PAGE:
Sadly this isn’t a film anymore, but the last gasping remnants of one: a collection of random scenes (or partial scenes) strung together incoherently with big gaping wounds of missing content (and sometimes, sound). There are barely two seconds of footage together anywhere not punctuated by a skip or a jerk. That it still manages to be kind of fun to watch is a testament to…something, although I am not sure I can pinpoint what that Something is. It might just simply be Dara. Or Ajit, Randhawa, Nishi, Helen, Madan Puri, Bela Bose, Madhumati and some perfectly scintillating songs and dancing.
Well, there you go: I have pinpointed It.
I can only hope and pray that a better print is lying around somewhere because I had a sneaking feeling while watching this poor convulsing thing that were it not so terribly sick and distressed it might well be my new favorite Dara film. The fragments which remain offer glimpses into a rollicking, swashbuckling tale of romance and separated brothers in a colorful historical costume-drama setting (lots and lots of pretty galloping horses!).
I will tell the story as I managed to piece it together (besides lots of it being missing, and the sound regularly going AWOL, it is very lamely and mostly unintelligibly subtitled—actually, in an unusual twist, the songs are better subbed than the dialogues). In any case, as is usual with Dara Singh’s oeuvre, it’s all about the action (and giant cutlery!).
Ajay (Ajit) and Vijay (Dara) are brothers belonging to a band of gypsies who have decided to give up their nomadic ways and settle down in a kingdom plagued by a band of dacoits led by the mighty Roopa (Randhawa).
Ajay and Vijay are pretty mighty themselves, and prove it when Ajay is smitten on sight by a pretty dancer named Bindia (Helen) at a fair. She is harassed by some guy and Ajay punches him; this leads to a wholesale fight on the part of all the audience members, to Bindia’s great delight, during which Vijay materializes in defense of his brother as well.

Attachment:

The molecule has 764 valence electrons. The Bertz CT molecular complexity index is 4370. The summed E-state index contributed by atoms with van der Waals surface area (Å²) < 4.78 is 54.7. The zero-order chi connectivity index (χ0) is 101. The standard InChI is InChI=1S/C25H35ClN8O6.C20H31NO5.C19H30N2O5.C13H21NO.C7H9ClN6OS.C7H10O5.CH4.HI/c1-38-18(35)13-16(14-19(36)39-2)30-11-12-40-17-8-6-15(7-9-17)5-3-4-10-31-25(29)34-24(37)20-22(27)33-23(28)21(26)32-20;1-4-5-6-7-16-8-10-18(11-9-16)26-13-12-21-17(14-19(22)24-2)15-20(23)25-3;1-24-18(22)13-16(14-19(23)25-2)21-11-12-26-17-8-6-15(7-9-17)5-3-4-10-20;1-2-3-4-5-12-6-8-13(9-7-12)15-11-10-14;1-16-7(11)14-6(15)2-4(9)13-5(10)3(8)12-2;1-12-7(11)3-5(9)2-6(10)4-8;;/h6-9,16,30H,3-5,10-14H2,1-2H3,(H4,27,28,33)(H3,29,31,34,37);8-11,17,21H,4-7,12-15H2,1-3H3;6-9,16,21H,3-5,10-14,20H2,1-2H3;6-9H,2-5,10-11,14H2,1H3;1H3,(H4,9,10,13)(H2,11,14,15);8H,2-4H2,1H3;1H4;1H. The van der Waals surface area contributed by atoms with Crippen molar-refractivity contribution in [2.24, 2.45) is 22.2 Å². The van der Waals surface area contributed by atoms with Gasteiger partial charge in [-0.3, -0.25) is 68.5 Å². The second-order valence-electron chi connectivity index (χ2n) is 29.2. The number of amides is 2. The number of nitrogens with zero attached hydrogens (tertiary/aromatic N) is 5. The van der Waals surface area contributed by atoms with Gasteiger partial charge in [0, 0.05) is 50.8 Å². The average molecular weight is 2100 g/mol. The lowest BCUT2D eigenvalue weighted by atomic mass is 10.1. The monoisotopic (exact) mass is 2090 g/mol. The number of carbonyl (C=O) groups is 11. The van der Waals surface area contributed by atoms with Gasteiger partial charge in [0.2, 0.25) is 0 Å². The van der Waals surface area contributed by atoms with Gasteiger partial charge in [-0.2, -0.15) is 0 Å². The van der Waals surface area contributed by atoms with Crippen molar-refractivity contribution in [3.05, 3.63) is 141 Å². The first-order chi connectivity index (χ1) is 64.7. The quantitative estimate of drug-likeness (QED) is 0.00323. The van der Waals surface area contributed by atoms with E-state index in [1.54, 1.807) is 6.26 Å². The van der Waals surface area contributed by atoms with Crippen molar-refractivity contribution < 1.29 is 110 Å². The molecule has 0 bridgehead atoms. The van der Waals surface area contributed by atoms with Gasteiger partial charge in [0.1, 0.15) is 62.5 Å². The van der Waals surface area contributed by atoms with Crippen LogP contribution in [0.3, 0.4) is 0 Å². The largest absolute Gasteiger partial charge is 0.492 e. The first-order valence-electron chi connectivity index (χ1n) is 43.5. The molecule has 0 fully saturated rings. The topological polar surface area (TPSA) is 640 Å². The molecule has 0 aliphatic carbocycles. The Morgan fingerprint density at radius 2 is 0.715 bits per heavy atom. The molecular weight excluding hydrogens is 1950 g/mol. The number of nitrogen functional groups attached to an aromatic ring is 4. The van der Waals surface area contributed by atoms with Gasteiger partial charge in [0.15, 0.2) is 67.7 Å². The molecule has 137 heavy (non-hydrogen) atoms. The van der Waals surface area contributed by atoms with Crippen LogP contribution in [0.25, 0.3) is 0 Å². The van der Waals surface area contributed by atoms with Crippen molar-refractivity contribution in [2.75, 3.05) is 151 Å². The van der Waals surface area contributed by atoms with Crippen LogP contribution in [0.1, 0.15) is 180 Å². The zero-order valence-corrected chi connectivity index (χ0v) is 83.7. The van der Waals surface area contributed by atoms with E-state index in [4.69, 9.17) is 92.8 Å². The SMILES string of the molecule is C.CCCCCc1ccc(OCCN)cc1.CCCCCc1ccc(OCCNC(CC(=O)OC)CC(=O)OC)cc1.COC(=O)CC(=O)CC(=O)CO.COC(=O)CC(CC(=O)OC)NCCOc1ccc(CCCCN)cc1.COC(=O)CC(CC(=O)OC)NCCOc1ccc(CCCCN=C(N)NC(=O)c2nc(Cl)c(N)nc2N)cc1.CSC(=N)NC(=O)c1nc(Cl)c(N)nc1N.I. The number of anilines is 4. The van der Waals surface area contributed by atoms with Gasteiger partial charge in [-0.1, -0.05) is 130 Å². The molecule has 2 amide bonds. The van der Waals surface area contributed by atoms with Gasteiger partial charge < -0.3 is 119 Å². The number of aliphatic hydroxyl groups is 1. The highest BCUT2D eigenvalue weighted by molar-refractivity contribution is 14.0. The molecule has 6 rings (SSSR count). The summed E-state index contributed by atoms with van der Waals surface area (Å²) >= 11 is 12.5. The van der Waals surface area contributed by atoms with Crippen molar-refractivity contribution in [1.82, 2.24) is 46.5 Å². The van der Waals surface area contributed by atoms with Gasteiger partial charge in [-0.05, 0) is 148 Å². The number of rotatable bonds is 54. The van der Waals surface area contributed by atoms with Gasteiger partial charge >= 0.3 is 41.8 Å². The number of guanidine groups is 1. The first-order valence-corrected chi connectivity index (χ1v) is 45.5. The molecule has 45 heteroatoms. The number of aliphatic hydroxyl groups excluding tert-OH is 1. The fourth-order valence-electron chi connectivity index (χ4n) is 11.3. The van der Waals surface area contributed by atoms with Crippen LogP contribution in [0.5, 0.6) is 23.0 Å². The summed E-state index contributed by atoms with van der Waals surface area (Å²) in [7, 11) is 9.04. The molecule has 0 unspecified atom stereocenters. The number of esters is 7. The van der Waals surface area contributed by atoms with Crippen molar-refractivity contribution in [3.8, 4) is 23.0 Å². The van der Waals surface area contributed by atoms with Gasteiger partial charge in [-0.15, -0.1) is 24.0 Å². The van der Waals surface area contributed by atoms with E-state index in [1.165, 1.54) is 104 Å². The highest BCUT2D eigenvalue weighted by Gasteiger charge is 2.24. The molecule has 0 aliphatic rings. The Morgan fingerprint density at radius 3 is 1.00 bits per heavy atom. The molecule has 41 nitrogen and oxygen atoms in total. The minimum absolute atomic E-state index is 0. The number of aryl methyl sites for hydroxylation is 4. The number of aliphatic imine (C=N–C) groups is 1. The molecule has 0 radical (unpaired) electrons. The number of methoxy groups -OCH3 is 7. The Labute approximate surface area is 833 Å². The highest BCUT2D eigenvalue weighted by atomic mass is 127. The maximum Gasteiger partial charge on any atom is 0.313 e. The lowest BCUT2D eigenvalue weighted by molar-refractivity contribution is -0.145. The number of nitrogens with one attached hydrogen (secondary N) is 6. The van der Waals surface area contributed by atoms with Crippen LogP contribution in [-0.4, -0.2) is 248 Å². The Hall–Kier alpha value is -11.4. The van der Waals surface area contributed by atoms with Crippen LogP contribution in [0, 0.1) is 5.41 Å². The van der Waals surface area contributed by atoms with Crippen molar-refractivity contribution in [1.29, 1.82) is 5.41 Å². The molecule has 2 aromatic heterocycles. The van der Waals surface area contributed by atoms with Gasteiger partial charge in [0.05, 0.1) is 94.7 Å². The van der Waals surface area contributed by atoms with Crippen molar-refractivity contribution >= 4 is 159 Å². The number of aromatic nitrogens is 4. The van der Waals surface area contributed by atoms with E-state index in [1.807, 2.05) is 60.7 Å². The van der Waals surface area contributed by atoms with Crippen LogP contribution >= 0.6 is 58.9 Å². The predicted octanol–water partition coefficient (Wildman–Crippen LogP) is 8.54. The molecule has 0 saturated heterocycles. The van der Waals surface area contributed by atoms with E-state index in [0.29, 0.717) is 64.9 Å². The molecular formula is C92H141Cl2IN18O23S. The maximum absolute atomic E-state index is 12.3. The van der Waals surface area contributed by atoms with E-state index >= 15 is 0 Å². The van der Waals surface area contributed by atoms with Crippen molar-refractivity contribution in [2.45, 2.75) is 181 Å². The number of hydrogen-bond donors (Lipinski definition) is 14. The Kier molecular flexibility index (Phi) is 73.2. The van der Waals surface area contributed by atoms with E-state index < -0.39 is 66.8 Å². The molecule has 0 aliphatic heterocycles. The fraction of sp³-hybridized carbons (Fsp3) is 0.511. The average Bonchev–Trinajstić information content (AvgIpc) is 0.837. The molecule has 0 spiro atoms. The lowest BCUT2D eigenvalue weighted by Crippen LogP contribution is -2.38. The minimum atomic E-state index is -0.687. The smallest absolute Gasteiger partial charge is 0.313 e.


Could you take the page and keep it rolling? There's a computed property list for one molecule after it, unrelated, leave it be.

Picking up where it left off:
Soldiers appear and arrest Vijay, but overlook Ajay who has been knocked out and is lying under some broken furniture. Bindia tosses some cold water on Ajay, who comes to and flirts with her, then rides home to get reinforcements to break Vijay out of jail. Sadly, this mission goes unseen, but is evidently successful since suddenly it is evening and Vijay is sitting in a cart and asking a girl in his lap who she is before being set upon by bandits.
This girl, it transpires, is Kamini (Nishi), and she is the unfortunate (so she seems to feel) object of dacoit Roopa’s affection. This results in her being kidnapped by him time and again, although once she is captive Roopa seems inclined to leave her alone and she always manages to escape. I kind of like Roopa, myself.
Ajay meanwhile brings Bindia home to his Ma, Bhavani (Veena, in extra-emoting mode, God love her).
Ajay and Bindia settle into comfortable bickering domesticity and Helen dances to a song with no sound while Vijay falls in love with the beautiful Kamini (and she with him), and she too finds refuge with the tribe between kidnapping adventures.
This does not go down well with Roopa, naturally, and sets the two brawny men at odds with each other. I must say that I love Nishi in (what’s left of) this film. She looks very pretty and is a good dancer, even matched up with Helen (and I love, love, love this song).
Why is GS Kohli so ignored as a music director? Why?! I just don’t get it. I absolutely always love his music when the sound isn’t missing (Faulad, Char Dervesh, Shikari, and so much more!).
More trouble enters the picture now in the form of the Rajkumar (Madan Puri), whose enmity is roused when Vijay kills a tiger which the Prince was aiming at himself. He demands that Vijay give him the poor dead cat. Vijay refuses, and then thrashes the Rajkumar’s burly aide, no doubt a wrestling colleague of Dara’s. Huge logs are tossed around like sticks and swords clash, etc. etc. Very satisfying indeed! The Rajkumar and his men chase Vijay back to his little settlement where Bhavani asks if they might be allowed to live peacefully in his kingdom. The Prince says no.
He also gets a good look at Kamini and likes what he sees, and it’s no wonder: look at that tower of red hair! I am not sure if everything they possess actually is wrecked because, you know, whatever happens next is missing. But eventually Kamini is kidnapped again, this time by the Rajkumar’s men (one of whom wears an eyepatch, which is awesome).